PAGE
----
Chronic Pain

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Chronic pain is an unpleasant sensory and emotional experience associated with actual or potential tissue damage, which persists longer than the course of natural healing, associated with a particular type of injury or disease process. It is usually defined as pain persisting more than 1 month beyond the resolution of an acute injury, pain persisting or recurring for more than 3 months, or pain associated with injury that is expected to continue or progress.


Signs and Symptoms

Common chronic pain complaints include headache, low back pain, cancer pain, arthritis pain, neurogenic pain (pain resulting from damage to the peripheral nerves or to the central nervous system itself), psychogenic pain (pain not due to past disease or injury or any visible sign of damage inside or outside the nervous system). As a consequence of chronic pain, many patients experience vegetative signs such as sleep disturbances, decreased appetite, weight loss, diminished libido, and constipation. Most patients with chronic pain are able to give accurate and detailed descriptions of the pain. In some populations (demented adults, very young children), however, the diagnosis of chronic pain depends on careful observation and examination. At present there is no good way to quantify pain intensity with biochemical or imaging studies.[1]


While acute pain is a normal sensation triggered in the nervous system to alert you to possible injury and the need to take care of yourself, chronic pain is different. Chronic pain persists, and has no adaptive biologic role. Pain signals keep firing in the nervous system for weeks, months, even years. There may have been an initial mishap—a sprained back or serious infection—or there may be an ongoing cause of pain such as arthritis or cancer. Nonetheless, some people experience chronic pain in the absence of any past injury or evidence of body damage.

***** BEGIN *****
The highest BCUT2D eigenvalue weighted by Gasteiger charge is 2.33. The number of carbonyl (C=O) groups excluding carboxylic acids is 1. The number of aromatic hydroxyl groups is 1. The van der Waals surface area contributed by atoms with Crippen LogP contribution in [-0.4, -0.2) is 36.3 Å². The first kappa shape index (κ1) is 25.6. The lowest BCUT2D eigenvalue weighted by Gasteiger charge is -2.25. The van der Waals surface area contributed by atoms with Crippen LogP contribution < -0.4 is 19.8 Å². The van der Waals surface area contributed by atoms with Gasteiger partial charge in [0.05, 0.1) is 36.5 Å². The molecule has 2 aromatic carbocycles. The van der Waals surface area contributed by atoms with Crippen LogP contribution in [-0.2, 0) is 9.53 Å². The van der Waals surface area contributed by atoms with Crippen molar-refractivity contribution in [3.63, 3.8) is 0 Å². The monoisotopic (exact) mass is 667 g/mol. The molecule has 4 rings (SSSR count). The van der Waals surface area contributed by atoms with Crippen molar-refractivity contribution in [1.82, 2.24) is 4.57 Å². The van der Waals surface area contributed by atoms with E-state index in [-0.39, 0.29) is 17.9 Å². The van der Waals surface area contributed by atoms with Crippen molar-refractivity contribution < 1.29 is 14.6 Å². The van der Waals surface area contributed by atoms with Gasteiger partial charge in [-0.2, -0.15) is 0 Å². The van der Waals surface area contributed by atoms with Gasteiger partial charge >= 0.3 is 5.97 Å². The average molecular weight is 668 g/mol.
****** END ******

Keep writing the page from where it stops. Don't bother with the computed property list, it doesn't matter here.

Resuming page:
An 11-point numeric pain intensity scale. Source: US Department of Health and Human Services
In many cases, chronic pain is caused by an underlying disease such as cancer, and treatment of the underlying disease can completely resolve the chronic pain. If a throrough evaluation fails to pinpoint the reason for chronic pain, additional tests are not recommended. The diagnosis and evaluation of pain is based on structured interviews with the patient that include the severity, location, quality, duration, course, and timing of the pain, as well as factors that make the pain better or worse. In some situations, the patient is asked to estimate the severity of his or her pain by pointing to a spot on a 10-cm scale with numbers from 0 to 10, with 0 representing no pain and 10 representing the worst imaginable pain.[2]


Medications, acupuncture, local electrical stimulation, and brain stimulation, as well as surgery, are some treatments for chronic pain. Some physicians use placebos, which in some cases has resulted in a lessening or elimination of pain. More and more, physicians are recognizing the benefit of trying a course of Chiropractic care. Other treatment options include physical therapy, analgesics such as morphine, antiepileptics such as gabapentin or lamotrigine, and other drugs that alter neural activity such as capsaicin and mexiletene.[3]